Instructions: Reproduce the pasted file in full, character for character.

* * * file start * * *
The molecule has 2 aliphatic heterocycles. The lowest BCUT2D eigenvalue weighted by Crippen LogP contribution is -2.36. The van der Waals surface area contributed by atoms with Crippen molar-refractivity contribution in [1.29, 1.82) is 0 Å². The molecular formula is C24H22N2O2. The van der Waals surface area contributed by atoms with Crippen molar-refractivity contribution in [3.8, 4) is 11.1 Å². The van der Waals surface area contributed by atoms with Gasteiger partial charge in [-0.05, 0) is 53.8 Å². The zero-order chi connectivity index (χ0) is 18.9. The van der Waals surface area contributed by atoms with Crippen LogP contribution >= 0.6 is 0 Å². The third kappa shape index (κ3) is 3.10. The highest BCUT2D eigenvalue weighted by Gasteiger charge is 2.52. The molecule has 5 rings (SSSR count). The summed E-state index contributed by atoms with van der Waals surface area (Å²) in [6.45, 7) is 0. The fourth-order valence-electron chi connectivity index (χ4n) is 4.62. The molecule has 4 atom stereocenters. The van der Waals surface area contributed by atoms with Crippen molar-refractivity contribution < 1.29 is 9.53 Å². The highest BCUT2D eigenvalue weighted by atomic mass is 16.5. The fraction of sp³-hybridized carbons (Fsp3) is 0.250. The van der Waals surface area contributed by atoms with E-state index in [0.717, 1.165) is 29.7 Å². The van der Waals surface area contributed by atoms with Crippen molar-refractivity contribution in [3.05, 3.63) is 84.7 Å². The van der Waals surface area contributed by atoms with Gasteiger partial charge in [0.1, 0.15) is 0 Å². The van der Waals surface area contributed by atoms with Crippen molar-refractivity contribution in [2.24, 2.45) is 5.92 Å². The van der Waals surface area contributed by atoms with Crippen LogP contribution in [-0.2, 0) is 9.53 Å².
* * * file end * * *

The molecule has 2 aliphatic heterocycles. The lowest BCUT2D eigenvalue weighted by Crippen LogP contribution is -2.36. The van der Waals surface area contributed by atoms with Crippen molar-refractivity contribution in [1.29, 1.82) is 0 Å². The molecular formula is C24H22N2O2. The van der Waals surface area contributed by atoms with Crippen molar-refractivity contribution in [3.8, 4) is 11.1 Å². The van der Waals surface area contributed by atoms with Gasteiger partial charge in [-0.05, 0) is 53.8 Å². The zero-order chi connectivity index (χ0) is 18.9. The van der Waals surface area contributed by atoms with Crippen LogP contribution >= 0.6 is 0 Å². The third kappa shape index (κ3) is 3.10. The highest BCUT2D eigenvalue weighted by Gasteiger charge is 2.52. The molecule has 5 rings (SSSR count). The summed E-state index contributed by atoms with van der Waals surface area (Å²) in [6.45, 7) is 0. The fourth-order valence-electron chi connectivity index (χ4n) is 4.62. The molecule has 4 atom stereocenters. The van der Waals surface area contributed by atoms with Crippen molar-refractivity contribution < 1.29 is 9.53 Å². The highest BCUT2D eigenvalue weighted by atomic mass is 16.5. The fraction of sp³-hybridized carbons (Fsp3) is 0.250. The van der Waals surface area contributed by atoms with E-state index in [0.717, 1.165) is 29.7 Å². The van der Waals surface area contributed by atoms with Crippen molar-refractivity contribution in [3.05, 3.63) is 84.7 Å². The van der Waals surface area contributed by atoms with Gasteiger partial charge in [0.1, 0.15) is 0 Å². The van der Waals surface area contributed by atoms with Crippen molar-refractivity contribution in [2.24, 2.45) is 5.92 Å². The van der Waals surface area contributed by atoms with Crippen LogP contribution in [-0.2, 0) is 9.53 Å².